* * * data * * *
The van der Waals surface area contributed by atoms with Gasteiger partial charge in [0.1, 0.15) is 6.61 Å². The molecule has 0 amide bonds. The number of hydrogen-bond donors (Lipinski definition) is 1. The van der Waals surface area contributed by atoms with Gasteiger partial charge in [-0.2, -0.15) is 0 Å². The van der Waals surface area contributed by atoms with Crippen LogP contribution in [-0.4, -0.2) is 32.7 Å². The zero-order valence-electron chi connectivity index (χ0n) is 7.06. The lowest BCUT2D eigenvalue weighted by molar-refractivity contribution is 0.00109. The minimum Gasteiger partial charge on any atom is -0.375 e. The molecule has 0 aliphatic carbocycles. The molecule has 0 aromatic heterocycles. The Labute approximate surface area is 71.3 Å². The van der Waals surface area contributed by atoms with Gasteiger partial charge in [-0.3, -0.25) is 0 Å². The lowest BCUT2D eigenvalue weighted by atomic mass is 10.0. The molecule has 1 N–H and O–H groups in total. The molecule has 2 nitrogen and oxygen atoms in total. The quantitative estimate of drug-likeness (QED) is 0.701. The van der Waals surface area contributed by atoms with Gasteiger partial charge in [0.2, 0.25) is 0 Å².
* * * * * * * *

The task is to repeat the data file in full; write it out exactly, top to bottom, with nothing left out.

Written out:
The van der Waals surface area contributed by atoms with Gasteiger partial charge in [0.1, 0.15) is 6.61 Å². The molecule has 0 amide bonds. The number of hydrogen-bond donors (Lipinski definition) is 1. The van der Waals surface area contributed by atoms with Gasteiger partial charge in [-0.2, -0.15) is 0 Å². The van der Waals surface area contributed by atoms with Crippen LogP contribution in [-0.4, -0.2) is 32.7 Å². The zero-order valence-electron chi connectivity index (χ0n) is 7.06. The lowest BCUT2D eigenvalue weighted by molar-refractivity contribution is 0.00109. The minimum Gasteiger partial charge on any atom is -0.375 e. The molecule has 0 aliphatic carbocycles. The molecule has 0 aromatic heterocycles. The Labute approximate surface area is 71.3 Å². The van der Waals surface area contributed by atoms with Gasteiger partial charge in [-0.3, -0.25) is 0 Å². The lowest BCUT2D eigenvalue weighted by atomic mass is 10.0. The molecule has 1 N–H and O–H groups in total. The molecule has 2 nitrogen and oxygen atoms in total. The quantitative estimate of drug-likeness (QED) is 0.701. The van der Waals surface area contributed by atoms with Gasteiger partial charge in [0.2, 0.25) is 0 Å².